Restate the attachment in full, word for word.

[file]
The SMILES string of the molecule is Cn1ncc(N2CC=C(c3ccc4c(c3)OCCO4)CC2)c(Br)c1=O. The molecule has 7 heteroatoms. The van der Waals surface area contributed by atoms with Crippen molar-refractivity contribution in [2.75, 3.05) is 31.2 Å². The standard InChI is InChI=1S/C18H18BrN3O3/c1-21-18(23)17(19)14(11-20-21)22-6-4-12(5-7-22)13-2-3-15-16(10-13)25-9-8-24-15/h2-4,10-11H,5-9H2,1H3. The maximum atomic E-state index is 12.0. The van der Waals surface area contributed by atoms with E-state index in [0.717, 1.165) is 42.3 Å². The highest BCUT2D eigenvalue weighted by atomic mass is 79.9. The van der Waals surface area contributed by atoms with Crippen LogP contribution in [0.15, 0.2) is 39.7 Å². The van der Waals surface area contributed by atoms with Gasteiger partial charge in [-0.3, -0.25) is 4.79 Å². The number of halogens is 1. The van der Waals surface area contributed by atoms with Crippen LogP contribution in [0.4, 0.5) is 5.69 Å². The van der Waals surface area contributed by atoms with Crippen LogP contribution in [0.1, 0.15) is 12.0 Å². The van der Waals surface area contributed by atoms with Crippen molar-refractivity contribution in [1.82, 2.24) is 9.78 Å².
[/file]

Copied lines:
The SMILES string of the molecule is Cn1ncc(N2CC=C(c3ccc4c(c3)OCCO4)CC2)c(Br)c1=O. The molecule has 7 heteroatoms. The van der Waals surface area contributed by atoms with Crippen molar-refractivity contribution in [2.75, 3.05) is 31.2 Å². The standard InChI is InChI=1S/C18H18BrN3O3/c1-21-18(23)17(19)14(11-20-21)22-6-4-12(5-7-22)13-2-3-15-16(10-13)25-9-8-24-15/h2-4,10-11H,5-9H2,1H3. The maximum atomic E-state index is 12.0. The van der Waals surface area contributed by atoms with E-state index in [0.717, 1.165) is 42.3 Å². The highest BCUT2D eigenvalue weighted by atomic mass is 79.9. The van der Waals surface area contributed by atoms with Crippen LogP contribution in [0.15, 0.2) is 39.7 Å². The van der Waals surface area contributed by atoms with Gasteiger partial charge in [-0.3, -0.25) is 4.79 Å². The number of halogens is 1. The van der Waals surface area contributed by atoms with Crippen LogP contribution in [0.4, 0.5) is 5.69 Å². The van der Waals surface area contributed by atoms with Crippen LogP contribution in [0.1, 0.15) is 12.0 Å². The van der Waals surface area contributed by atoms with Crippen molar-refractivity contribution in [1.82, 2.24) is 9.78 Å².